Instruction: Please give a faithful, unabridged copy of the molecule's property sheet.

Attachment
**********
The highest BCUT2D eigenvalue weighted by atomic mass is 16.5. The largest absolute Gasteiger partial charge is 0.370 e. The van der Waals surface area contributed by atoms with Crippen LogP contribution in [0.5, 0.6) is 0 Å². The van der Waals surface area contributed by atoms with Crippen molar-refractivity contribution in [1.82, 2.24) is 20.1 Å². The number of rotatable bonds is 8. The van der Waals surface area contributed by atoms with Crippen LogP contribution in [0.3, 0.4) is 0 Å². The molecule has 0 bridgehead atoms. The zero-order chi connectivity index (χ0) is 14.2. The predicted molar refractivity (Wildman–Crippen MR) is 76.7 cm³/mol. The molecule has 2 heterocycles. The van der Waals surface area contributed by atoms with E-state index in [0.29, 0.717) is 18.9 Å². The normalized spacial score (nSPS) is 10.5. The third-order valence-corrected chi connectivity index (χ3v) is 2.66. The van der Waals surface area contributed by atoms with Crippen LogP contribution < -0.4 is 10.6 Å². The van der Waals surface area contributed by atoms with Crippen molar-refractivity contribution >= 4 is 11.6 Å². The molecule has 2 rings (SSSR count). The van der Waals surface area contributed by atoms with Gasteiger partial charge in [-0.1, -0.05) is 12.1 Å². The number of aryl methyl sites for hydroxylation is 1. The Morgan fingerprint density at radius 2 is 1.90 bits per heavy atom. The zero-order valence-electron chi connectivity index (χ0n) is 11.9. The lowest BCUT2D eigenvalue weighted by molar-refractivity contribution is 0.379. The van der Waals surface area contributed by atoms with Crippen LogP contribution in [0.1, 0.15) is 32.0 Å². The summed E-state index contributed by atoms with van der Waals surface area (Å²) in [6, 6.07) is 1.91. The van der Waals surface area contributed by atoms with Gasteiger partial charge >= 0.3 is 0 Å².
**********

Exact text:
The highest BCUT2D eigenvalue weighted by atomic mass is 16.5. The largest absolute Gasteiger partial charge is 0.370 e. The van der Waals surface area contributed by atoms with Crippen LogP contribution in [0.5, 0.6) is 0 Å². The van der Waals surface area contributed by atoms with Crippen molar-refractivity contribution in [1.82, 2.24) is 20.1 Å². The number of rotatable bonds is 8. The van der Waals surface area contributed by atoms with Crippen LogP contribution in [0.3, 0.4) is 0 Å². The molecule has 0 bridgehead atoms. The zero-order chi connectivity index (χ0) is 14.2. The predicted molar refractivity (Wildman–Crippen MR) is 76.7 cm³/mol. The molecule has 2 heterocycles. The van der Waals surface area contributed by atoms with E-state index in [0.29, 0.717) is 18.9 Å². The normalized spacial score (nSPS) is 10.5. The third-order valence-corrected chi connectivity index (χ3v) is 2.66. The van der Waals surface area contributed by atoms with Crippen LogP contribution < -0.4 is 10.6 Å². The van der Waals surface area contributed by atoms with Crippen molar-refractivity contribution >= 4 is 11.6 Å². The molecule has 2 rings (SSSR count). The van der Waals surface area contributed by atoms with Gasteiger partial charge in [-0.1, -0.05) is 12.1 Å². The number of aryl methyl sites for hydroxylation is 1. The Morgan fingerprint density at radius 2 is 1.90 bits per heavy atom. The zero-order valence-electron chi connectivity index (χ0n) is 11.9. The lowest BCUT2D eigenvalue weighted by molar-refractivity contribution is 0.379. The van der Waals surface area contributed by atoms with Crippen LogP contribution in [0.1, 0.15) is 32.0 Å². The summed E-state index contributed by atoms with van der Waals surface area (Å²) in [6, 6.07) is 1.91. The van der Waals surface area contributed by atoms with Gasteiger partial charge >= 0.3 is 0 Å².